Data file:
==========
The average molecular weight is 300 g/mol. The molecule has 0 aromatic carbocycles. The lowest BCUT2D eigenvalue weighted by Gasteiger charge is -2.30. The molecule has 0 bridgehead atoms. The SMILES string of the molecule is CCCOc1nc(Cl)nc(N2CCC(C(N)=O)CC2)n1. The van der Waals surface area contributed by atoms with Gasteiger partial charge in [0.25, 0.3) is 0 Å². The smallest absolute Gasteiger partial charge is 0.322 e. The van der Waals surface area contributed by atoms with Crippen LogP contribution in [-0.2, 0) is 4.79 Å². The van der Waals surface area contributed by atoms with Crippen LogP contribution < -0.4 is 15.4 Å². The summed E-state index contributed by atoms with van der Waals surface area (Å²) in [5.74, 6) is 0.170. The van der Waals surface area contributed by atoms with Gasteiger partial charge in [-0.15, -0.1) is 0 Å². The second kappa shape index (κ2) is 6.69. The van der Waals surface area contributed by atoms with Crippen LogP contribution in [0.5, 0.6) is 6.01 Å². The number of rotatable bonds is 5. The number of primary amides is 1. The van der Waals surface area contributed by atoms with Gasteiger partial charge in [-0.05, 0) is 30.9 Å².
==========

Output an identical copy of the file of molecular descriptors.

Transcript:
The average molecular weight is 300 g/mol. The molecule has 0 aromatic carbocycles. The lowest BCUT2D eigenvalue weighted by Gasteiger charge is -2.30. The molecule has 0 bridgehead atoms. The SMILES string of the molecule is CCCOc1nc(Cl)nc(N2CCC(C(N)=O)CC2)n1. The van der Waals surface area contributed by atoms with Gasteiger partial charge in [0.25, 0.3) is 0 Å². The smallest absolute Gasteiger partial charge is 0.322 e. The van der Waals surface area contributed by atoms with Crippen LogP contribution in [-0.2, 0) is 4.79 Å². The van der Waals surface area contributed by atoms with Crippen LogP contribution < -0.4 is 15.4 Å². The summed E-state index contributed by atoms with van der Waals surface area (Å²) in [5.74, 6) is 0.170. The van der Waals surface area contributed by atoms with Gasteiger partial charge in [-0.15, -0.1) is 0 Å². The second kappa shape index (κ2) is 6.69. The van der Waals surface area contributed by atoms with Crippen LogP contribution in [0.5, 0.6) is 6.01 Å². The number of rotatable bonds is 5. The number of primary amides is 1. The van der Waals surface area contributed by atoms with Gasteiger partial charge in [-0.05, 0) is 30.9 Å².